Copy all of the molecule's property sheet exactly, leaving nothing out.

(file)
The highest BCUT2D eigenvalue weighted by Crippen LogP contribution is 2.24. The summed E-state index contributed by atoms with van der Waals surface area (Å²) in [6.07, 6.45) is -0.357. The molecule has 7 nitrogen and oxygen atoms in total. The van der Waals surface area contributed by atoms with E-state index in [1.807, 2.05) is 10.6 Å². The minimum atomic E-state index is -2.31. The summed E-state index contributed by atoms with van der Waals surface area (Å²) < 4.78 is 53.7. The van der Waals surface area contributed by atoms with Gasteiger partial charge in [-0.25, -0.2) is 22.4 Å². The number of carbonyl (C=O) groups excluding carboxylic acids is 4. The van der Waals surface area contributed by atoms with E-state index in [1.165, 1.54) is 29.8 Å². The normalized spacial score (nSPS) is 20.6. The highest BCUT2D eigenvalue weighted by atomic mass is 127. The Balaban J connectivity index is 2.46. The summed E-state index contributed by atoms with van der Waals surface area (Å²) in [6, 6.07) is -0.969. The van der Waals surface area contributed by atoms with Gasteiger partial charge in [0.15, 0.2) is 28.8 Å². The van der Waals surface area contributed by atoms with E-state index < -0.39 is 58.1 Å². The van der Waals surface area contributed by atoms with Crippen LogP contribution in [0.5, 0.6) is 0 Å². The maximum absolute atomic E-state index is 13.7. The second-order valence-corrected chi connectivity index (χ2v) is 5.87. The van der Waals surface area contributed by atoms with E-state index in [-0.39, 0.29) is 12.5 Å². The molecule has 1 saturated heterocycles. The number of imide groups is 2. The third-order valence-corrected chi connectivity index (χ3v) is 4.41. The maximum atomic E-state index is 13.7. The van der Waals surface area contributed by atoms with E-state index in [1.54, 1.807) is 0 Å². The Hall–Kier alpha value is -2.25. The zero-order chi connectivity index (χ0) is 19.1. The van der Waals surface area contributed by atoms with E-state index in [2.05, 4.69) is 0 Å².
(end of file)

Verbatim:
The highest BCUT2D eigenvalue weighted by Crippen LogP contribution is 2.24. The summed E-state index contributed by atoms with van der Waals surface area (Å²) in [6.07, 6.45) is -0.357. The molecule has 7 nitrogen and oxygen atoms in total. The van der Waals surface area contributed by atoms with E-state index in [1.807, 2.05) is 10.6 Å². The minimum atomic E-state index is -2.31. The summed E-state index contributed by atoms with van der Waals surface area (Å²) < 4.78 is 53.7. The van der Waals surface area contributed by atoms with Gasteiger partial charge in [-0.25, -0.2) is 22.4 Å². The number of carbonyl (C=O) groups excluding carboxylic acids is 4. The van der Waals surface area contributed by atoms with E-state index in [1.165, 1.54) is 29.8 Å². The normalized spacial score (nSPS) is 20.6. The highest BCUT2D eigenvalue weighted by atomic mass is 127. The Balaban J connectivity index is 2.46. The summed E-state index contributed by atoms with van der Waals surface area (Å²) in [6, 6.07) is -0.969. The van der Waals surface area contributed by atoms with Gasteiger partial charge in [0.15, 0.2) is 28.8 Å². The van der Waals surface area contributed by atoms with E-state index < -0.39 is 58.1 Å². The van der Waals surface area contributed by atoms with Crippen LogP contribution in [0.5, 0.6) is 0 Å². The maximum absolute atomic E-state index is 13.7. The second-order valence-corrected chi connectivity index (χ2v) is 5.87. The van der Waals surface area contributed by atoms with E-state index in [-0.39, 0.29) is 12.5 Å². The molecule has 1 saturated heterocycles. The number of imide groups is 2. The third-order valence-corrected chi connectivity index (χ3v) is 4.41. The maximum atomic E-state index is 13.7. The van der Waals surface area contributed by atoms with E-state index in [1.54, 1.807) is 0 Å². The Hall–Kier alpha value is -2.25. The zero-order chi connectivity index (χ0) is 19.1. The van der Waals surface area contributed by atoms with E-state index in [2.05, 4.69) is 0 Å².